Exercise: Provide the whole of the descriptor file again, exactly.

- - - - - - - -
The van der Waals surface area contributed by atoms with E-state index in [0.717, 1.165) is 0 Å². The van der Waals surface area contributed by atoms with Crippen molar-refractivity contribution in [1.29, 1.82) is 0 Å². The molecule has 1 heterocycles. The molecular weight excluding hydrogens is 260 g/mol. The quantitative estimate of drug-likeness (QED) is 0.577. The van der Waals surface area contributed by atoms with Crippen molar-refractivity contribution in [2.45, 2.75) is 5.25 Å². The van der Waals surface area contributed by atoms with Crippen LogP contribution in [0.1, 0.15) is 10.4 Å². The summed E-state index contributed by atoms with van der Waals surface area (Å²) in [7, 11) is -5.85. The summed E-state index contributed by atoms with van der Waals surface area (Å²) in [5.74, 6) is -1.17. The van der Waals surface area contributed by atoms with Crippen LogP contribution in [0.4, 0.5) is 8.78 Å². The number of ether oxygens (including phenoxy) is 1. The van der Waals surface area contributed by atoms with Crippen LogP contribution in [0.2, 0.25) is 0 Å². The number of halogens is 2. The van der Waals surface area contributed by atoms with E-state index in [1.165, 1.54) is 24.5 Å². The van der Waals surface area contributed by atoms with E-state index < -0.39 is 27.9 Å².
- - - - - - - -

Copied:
The van der Waals surface area contributed by atoms with E-state index in [0.717, 1.165) is 0 Å². The van der Waals surface area contributed by atoms with Crippen molar-refractivity contribution in [1.29, 1.82) is 0 Å². The molecule has 1 heterocycles. The molecular weight excluding hydrogens is 260 g/mol. The quantitative estimate of drug-likeness (QED) is 0.577. The van der Waals surface area contributed by atoms with Crippen molar-refractivity contribution in [2.45, 2.75) is 5.25 Å². The van der Waals surface area contributed by atoms with Crippen LogP contribution in [0.1, 0.15) is 10.4 Å². The summed E-state index contributed by atoms with van der Waals surface area (Å²) in [7, 11) is -5.85. The summed E-state index contributed by atoms with van der Waals surface area (Å²) in [5.74, 6) is -1.17. The van der Waals surface area contributed by atoms with Crippen LogP contribution in [0.4, 0.5) is 8.78 Å². The number of ether oxygens (including phenoxy) is 1. The van der Waals surface area contributed by atoms with Crippen LogP contribution in [0.2, 0.25) is 0 Å². The number of halogens is 2. The van der Waals surface area contributed by atoms with E-state index in [1.165, 1.54) is 24.5 Å². The van der Waals surface area contributed by atoms with E-state index < -0.39 is 27.9 Å².